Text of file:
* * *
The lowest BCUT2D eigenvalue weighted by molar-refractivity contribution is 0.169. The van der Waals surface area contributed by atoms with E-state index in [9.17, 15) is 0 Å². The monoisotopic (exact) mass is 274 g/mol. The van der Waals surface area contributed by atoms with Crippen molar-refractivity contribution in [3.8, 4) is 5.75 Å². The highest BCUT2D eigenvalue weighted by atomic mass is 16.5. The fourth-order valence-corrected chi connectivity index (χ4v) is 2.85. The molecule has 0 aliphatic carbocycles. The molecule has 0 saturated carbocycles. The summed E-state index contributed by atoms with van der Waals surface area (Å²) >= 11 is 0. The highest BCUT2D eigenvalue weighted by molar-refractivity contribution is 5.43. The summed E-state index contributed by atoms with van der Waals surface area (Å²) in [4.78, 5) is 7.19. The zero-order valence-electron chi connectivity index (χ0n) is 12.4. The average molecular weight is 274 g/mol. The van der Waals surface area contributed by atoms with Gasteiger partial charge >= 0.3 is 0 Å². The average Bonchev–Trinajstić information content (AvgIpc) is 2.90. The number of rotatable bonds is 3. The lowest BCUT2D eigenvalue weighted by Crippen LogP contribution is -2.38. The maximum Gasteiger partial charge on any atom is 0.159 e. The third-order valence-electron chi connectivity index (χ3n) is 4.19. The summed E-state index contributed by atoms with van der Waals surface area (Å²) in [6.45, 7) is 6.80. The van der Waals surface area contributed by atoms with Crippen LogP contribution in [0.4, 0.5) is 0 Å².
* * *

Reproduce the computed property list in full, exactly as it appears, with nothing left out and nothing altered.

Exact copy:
The lowest BCUT2D eigenvalue weighted by molar-refractivity contribution is 0.169. The van der Waals surface area contributed by atoms with E-state index in [9.17, 15) is 0 Å². The monoisotopic (exact) mass is 274 g/mol. The van der Waals surface area contributed by atoms with Crippen molar-refractivity contribution in [3.8, 4) is 5.75 Å². The highest BCUT2D eigenvalue weighted by atomic mass is 16.5. The fourth-order valence-corrected chi connectivity index (χ4v) is 2.85. The molecule has 0 aliphatic carbocycles. The molecule has 0 saturated carbocycles. The summed E-state index contributed by atoms with van der Waals surface area (Å²) >= 11 is 0. The highest BCUT2D eigenvalue weighted by molar-refractivity contribution is 5.43. The summed E-state index contributed by atoms with van der Waals surface area (Å²) in [4.78, 5) is 7.19. The zero-order valence-electron chi connectivity index (χ0n) is 12.4. The average molecular weight is 274 g/mol. The van der Waals surface area contributed by atoms with Gasteiger partial charge >= 0.3 is 0 Å². The average Bonchev–Trinajstić information content (AvgIpc) is 2.90. The number of rotatable bonds is 3. The lowest BCUT2D eigenvalue weighted by Crippen LogP contribution is -2.38. The maximum Gasteiger partial charge on any atom is 0.159 e. The third-order valence-electron chi connectivity index (χ3n) is 4.19. The summed E-state index contributed by atoms with van der Waals surface area (Å²) in [6.45, 7) is 6.80. The van der Waals surface area contributed by atoms with Crippen LogP contribution in [0.4, 0.5) is 0 Å².